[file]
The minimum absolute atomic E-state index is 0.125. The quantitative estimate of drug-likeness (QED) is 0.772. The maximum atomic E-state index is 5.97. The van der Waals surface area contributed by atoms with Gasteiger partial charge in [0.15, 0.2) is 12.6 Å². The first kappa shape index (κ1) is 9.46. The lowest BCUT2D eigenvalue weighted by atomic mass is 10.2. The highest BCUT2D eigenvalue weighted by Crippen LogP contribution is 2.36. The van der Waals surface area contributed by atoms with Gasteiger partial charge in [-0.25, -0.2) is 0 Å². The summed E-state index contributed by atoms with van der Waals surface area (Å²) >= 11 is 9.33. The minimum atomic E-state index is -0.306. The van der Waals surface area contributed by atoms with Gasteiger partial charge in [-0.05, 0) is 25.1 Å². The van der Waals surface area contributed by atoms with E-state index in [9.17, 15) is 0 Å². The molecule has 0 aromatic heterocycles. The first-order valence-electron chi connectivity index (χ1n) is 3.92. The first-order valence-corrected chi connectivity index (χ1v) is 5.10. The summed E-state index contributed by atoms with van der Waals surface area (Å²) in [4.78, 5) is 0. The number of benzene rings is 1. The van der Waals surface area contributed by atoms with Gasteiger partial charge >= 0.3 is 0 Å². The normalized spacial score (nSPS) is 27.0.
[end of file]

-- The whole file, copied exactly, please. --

The minimum absolute atomic E-state index is 0.125. The quantitative estimate of drug-likeness (QED) is 0.772. The maximum atomic E-state index is 5.97. The van der Waals surface area contributed by atoms with Gasteiger partial charge in [0.15, 0.2) is 12.6 Å². The first kappa shape index (κ1) is 9.46. The lowest BCUT2D eigenvalue weighted by atomic mass is 10.2. The highest BCUT2D eigenvalue weighted by Crippen LogP contribution is 2.36. The van der Waals surface area contributed by atoms with Gasteiger partial charge in [-0.25, -0.2) is 0 Å². The summed E-state index contributed by atoms with van der Waals surface area (Å²) >= 11 is 9.33. The minimum atomic E-state index is -0.306. The van der Waals surface area contributed by atoms with Gasteiger partial charge in [-0.05, 0) is 25.1 Å². The van der Waals surface area contributed by atoms with E-state index in [9.17, 15) is 0 Å². The molecule has 0 aromatic heterocycles. The first-order valence-electron chi connectivity index (χ1n) is 3.92. The first-order valence-corrected chi connectivity index (χ1v) is 5.10. The summed E-state index contributed by atoms with van der Waals surface area (Å²) in [4.78, 5) is 0. The number of benzene rings is 1. The van der Waals surface area contributed by atoms with Gasteiger partial charge >= 0.3 is 0 Å². The normalized spacial score (nSPS) is 27.0.